Bird Watching editor Matt Merritt blogs from his trip to the Falklands
As a child, there are certain birds you imagine will always remain within the covers of books.
For me, this was never more true than of albatrosses. I could, in my wildest daydreams, just about conceive of trekking to see Andean Condors, or birds-of-paradise, or kookaburras or roadrunners. Some of those daydreams have even been fulfilled.
But albatrosses? No. Not being of seafaring stock, the chances looked just too slim. Even if I was ever to find myself in the southern oceans, their utter vastness would be too much. Needles and haystacks sprung to mind.
The odd Black-browed Albatross turned up in Scottish Gannet colonies, justifying their presence in European field guides. But that just made it worse. So near, yet so far. The now-legendary ‘Albert Ross’, a bird that returned to the northern UK until the mid-90s, was just too early for me to twitch. The nearest I got was watching the Fulmars at Scarborough, or Hunstanton.
All of which lent a dream-like quality to the short boat trip across from Carcass Island to West Point Island. Off the north-west corner of West Falkland, they’re isolated even by Falkland standards, but of course that’s what makes them perfect nesting sites for some of the world’s most extraordinary seabirds.
So, suddenly, as you get close to West Point’s towering cliffs, you realise that the large flocks on the water all around are not yet more Kelp Gulls. They’re bigger, they sit higher in the water, and as soon as you get the binoculars on them you can see that they’re meeting your gaze with a stern, disapproving glare. Black-browed Albatrosses.
That would have been enough. Not the odd bird, but hundreds, some just feet from the boat. I could have gone home a happy man. But what makes West Point a must-visit if you’re in the Falklands is the fact that those first views of flocks feeding at sea are just the starter. The main course is utterly extraordinary.
You can walk or be driven the short way across the island to the promontory of Devil’s Nose, but whichever you choose you won’t be in a hurry to leave. Around 500 pairs of Rockhopper Penguins and 2,000 pairs of Black-browed Albatrosses nest here on the steep, grassy westward-facing slopes (you can imagine the clamour, and the smell). It’s a measure of how staggering the albatrosses’ presence is that you can find yourself forgetting the penguins are there, charismatic as they are.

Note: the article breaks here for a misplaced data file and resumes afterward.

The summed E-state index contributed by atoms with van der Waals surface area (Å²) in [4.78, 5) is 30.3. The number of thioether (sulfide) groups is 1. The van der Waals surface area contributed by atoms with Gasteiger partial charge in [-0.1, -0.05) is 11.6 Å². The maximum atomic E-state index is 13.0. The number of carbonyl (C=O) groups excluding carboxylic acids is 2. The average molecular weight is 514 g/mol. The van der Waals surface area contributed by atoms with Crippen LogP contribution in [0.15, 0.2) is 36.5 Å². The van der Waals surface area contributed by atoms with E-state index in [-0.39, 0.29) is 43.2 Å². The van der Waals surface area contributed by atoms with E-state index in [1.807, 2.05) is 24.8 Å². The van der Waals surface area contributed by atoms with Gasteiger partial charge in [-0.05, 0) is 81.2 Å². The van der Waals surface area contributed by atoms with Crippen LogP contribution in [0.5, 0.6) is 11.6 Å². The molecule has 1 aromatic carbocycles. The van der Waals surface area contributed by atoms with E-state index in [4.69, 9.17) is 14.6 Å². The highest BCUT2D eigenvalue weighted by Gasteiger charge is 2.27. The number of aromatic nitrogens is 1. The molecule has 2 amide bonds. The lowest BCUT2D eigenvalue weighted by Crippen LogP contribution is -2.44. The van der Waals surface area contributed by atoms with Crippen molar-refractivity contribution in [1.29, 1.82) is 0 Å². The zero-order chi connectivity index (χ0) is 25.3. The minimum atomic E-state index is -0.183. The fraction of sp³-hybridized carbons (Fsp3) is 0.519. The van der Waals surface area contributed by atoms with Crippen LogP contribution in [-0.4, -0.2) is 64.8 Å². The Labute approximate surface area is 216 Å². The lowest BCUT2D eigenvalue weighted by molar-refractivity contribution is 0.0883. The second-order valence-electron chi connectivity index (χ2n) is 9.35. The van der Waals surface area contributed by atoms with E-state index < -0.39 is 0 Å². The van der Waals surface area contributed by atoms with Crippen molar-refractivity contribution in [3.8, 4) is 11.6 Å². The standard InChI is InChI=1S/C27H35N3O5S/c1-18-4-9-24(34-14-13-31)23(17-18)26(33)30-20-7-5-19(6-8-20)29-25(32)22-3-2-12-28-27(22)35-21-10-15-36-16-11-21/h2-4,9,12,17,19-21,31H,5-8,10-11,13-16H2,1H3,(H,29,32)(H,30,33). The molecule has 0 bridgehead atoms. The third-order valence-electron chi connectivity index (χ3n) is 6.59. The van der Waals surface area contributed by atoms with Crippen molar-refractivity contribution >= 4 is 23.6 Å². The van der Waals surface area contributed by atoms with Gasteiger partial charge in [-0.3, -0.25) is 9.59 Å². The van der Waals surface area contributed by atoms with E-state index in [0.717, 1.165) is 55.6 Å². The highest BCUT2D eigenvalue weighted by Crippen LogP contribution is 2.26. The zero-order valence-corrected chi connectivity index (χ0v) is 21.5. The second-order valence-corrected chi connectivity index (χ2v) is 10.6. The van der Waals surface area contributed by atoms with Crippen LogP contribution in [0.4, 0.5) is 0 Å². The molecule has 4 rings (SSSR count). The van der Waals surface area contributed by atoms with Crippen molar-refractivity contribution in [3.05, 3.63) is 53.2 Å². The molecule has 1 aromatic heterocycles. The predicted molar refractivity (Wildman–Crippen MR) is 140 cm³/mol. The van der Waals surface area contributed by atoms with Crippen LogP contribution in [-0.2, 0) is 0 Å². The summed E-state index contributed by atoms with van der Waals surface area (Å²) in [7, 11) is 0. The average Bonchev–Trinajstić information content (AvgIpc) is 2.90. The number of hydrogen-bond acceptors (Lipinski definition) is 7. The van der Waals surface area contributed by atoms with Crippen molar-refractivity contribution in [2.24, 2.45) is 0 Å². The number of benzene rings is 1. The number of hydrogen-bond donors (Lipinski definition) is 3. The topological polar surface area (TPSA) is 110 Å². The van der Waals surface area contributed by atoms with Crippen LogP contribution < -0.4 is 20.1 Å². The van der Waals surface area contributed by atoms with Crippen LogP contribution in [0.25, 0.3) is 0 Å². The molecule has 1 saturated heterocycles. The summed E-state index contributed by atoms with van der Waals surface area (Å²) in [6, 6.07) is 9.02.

Part of that is because of the contrast between the albatrosses’ frowning, slightly intimidating appearance, and their ultra-confiding behaviour. Time and again, as you push through the thick tussock-grass, you find yourself within touching distance of one.
Sometimes it’s the adult birds, and it’s a wonderful chance to get an idea of their very considerable size (think Gannet, or a smallish goose) and the beautiful subtleties of their plumage.
More often, it’s a grey, downy youngster, sitting atop a pedestal nest. Care needs to be taken not to startle the birds, because a youngster that falls off the nest won’t be fed, but they seem pretty unflappable, if you’ll excuse the pun.
The chicks take 120-130 days to fledge, after which they head out to sea, only returning after around three years. After that, they take another seven or so years before they actually breed – the intervening time is spent in practicing courtship rituals.
The long journeys that lie ahead are all the harder to take in as you watch the young birds. They’re even clumsier on the ground than their parents, who use little downhill grass runways on the hillside to launch themselves into the air.
Once they ,do, though, they’re transformed. Those immensely long, narrow wings are merely twitched every now and then as they find and ride the air currents swirling around the cliffs. As you watch, you become aware of certain fixed flightpaths being used by bird after bird, each aerial highway shifting position slowly over the course of an hour or two.
And of course, you’re sat high but perfectly safe on the cliffs, with albatrosses flashing across above and below you. Gaze out to sea, and as far as the horizon there are albatrosses skimming the surface of the waves. For all you can tell, they stretch away in a swirling, At times you can feel you’re gliding out there too, so complete is your immersion in this overwhelming experience.
There’s one final disorientating contrast to take in, in that five minutes after being in the midst of this extraordinary mass of bird-life, you can be enjoying a very British cuppa and cake in the island’s farmhouse.
That mixture of the homely and the genuinely fantastic is typical of the islands, but nowhere is it so pronounced as on West Point. If you’ve come this far, from home and those childhood daydreams, make sure you go that bit further, to the outer islands, and the outer limits of your birding imagination.